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What's the difference of using loop instead of while(true) while using receive with actors. Loop seems to work much faster, but why, and what's going on under the bonnet?

Is there anything bad to use loop instead of while(true)?

More about context. I'm doing performance tests within simple ping/pong code. And I'm using receive.

This is the Ping class:

class ReceivePing(
        count : Int,
        pong : Actor
       ) extends Actor {def act() {
var pingsLeft = count - 1
pong ! Start
pong ! ReceivePing
while(true) {
  receive {
    case ReceivePong =>
      if (pingsLeft % 10000 == 0)
        Console.println("ReceivePing: pong")
      if (pingsLeft > 0) {
        pong ! ReceivePing
        pingsLeft -= 1
      } else {
        Console.println("ReceivePing: stop")
        pong ! Stop

instead of while(true) it performs better with loop.


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2 Answers 2

up vote 2 down vote accepted

Using loop releases the thread to other tasks, while while doesn't. So, if you are using many actors, the use of loop makes then more efficient. On the other hand, a single actor using while and receive is much faster than one using loop and react (or, for that matter, loop and receive).

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So does it mean receive or react doesn't have any impact on the thread. "while" and "loop" keywords are controlling the threads. –  Zerdush Jan 28 '11 at 8:51
@Zerdush No, loop and react have an impact on the thread -- they both release it. Neither while nor receive release the thread. –  Daniel C. Sobral Jan 28 '11 at 11:36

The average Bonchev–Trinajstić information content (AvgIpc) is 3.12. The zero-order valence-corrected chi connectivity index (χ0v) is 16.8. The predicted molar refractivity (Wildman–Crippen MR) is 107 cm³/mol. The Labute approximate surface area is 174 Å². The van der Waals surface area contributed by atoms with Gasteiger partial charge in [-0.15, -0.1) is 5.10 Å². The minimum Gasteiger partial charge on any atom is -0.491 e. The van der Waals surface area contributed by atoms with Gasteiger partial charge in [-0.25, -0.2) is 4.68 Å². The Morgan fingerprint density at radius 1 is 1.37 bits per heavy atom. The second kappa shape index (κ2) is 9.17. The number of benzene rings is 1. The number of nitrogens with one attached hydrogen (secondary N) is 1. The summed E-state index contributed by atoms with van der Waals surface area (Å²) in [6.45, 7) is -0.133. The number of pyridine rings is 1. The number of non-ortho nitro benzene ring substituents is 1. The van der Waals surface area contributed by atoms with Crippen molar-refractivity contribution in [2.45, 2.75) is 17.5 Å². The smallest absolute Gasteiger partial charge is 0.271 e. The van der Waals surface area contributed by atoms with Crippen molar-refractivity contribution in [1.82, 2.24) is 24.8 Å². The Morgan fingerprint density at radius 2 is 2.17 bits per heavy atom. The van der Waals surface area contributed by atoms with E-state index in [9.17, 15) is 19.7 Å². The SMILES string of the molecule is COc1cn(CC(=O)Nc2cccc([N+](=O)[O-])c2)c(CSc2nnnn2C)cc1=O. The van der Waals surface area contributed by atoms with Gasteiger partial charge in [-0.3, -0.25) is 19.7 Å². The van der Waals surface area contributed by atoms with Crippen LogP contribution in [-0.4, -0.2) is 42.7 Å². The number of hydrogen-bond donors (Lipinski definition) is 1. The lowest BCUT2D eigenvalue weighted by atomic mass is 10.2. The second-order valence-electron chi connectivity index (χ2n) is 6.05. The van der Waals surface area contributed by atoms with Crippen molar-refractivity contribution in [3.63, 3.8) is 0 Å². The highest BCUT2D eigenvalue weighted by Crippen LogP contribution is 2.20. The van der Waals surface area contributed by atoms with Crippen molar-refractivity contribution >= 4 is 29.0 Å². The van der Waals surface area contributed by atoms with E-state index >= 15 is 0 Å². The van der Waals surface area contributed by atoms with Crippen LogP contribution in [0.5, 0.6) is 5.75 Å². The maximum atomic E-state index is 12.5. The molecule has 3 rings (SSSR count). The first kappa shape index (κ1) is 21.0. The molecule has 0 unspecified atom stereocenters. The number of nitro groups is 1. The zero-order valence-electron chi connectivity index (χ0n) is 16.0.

The while/receive loop blocks a thread, whereas the loop/react construct doesn't. This means the first construct needs one thread per actor, which quickly becomes slow.

According to Haller and Odersky 2006,

An actor that waits in a receive statement is not represented by a blocked thread but by a closure that captures the rest of the actor's computation. The closure is executed once a message is sent to the actor that matches one of the message patterns specied in the receive. The execution of the closure is "piggy-backed" on the thread of the sender. If the receiving closure terminates, control is returned to the sender as if a procedure returns. If the receiving closure blocks in a second receive, control is returned to the sender by throwing a special exception that unwinds the receiver's call stack.

(Apparently they later changed the behavior of receive and renamed the old receive to react.)

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But I'm talking about loop with receive not with react. What is the difference between while/receive and loop/receive? Is there any problem using loop/receive? It seems faster. –  Zerdush Jan 26 '11 at 13:34

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